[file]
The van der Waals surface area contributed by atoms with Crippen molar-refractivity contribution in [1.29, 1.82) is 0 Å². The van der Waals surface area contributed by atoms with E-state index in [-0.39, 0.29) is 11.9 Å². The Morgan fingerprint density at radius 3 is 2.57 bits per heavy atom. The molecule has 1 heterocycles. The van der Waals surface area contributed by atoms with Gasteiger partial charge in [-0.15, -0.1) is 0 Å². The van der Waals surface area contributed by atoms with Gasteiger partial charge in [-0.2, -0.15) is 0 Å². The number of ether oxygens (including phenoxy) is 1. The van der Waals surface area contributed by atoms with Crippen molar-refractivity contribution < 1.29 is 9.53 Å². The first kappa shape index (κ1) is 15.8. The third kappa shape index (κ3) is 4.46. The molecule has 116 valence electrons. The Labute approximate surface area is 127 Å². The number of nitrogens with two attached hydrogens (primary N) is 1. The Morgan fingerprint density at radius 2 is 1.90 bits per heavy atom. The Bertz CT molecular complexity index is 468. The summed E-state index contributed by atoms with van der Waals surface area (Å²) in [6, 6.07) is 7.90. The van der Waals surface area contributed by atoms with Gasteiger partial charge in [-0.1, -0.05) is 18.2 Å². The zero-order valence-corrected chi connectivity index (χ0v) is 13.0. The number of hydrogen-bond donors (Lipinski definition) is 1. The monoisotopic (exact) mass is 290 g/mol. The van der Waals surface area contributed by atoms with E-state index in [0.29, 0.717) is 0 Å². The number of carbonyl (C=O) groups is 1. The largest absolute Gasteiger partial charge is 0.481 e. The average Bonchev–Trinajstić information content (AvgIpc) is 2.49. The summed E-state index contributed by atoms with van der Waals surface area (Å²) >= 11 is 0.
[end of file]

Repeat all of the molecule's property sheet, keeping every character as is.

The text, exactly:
The van der Waals surface area contributed by atoms with Crippen molar-refractivity contribution in [1.29, 1.82) is 0 Å². The van der Waals surface area contributed by atoms with E-state index in [-0.39, 0.29) is 11.9 Å². The Morgan fingerprint density at radius 3 is 2.57 bits per heavy atom. The molecule has 1 heterocycles. The van der Waals surface area contributed by atoms with Gasteiger partial charge in [-0.15, -0.1) is 0 Å². The van der Waals surface area contributed by atoms with Gasteiger partial charge in [-0.2, -0.15) is 0 Å². The number of ether oxygens (including phenoxy) is 1. The van der Waals surface area contributed by atoms with Crippen molar-refractivity contribution < 1.29 is 9.53 Å². The first kappa shape index (κ1) is 15.8. The third kappa shape index (κ3) is 4.46. The molecule has 116 valence electrons. The Labute approximate surface area is 127 Å². The number of nitrogens with two attached hydrogens (primary N) is 1. The Morgan fingerprint density at radius 2 is 1.90 bits per heavy atom. The Bertz CT molecular complexity index is 468. The summed E-state index contributed by atoms with van der Waals surface area (Å²) in [6, 6.07) is 7.90. The van der Waals surface area contributed by atoms with Gasteiger partial charge in [-0.1, -0.05) is 18.2 Å². The zero-order valence-corrected chi connectivity index (χ0v) is 13.0. The number of hydrogen-bond donors (Lipinski definition) is 1. The monoisotopic (exact) mass is 290 g/mol. The van der Waals surface area contributed by atoms with E-state index in [0.29, 0.717) is 0 Å². The number of carbonyl (C=O) groups is 1. The largest absolute Gasteiger partial charge is 0.481 e. The average Bonchev–Trinajstić information content (AvgIpc) is 2.49. The summed E-state index contributed by atoms with van der Waals surface area (Å²) >= 11 is 0.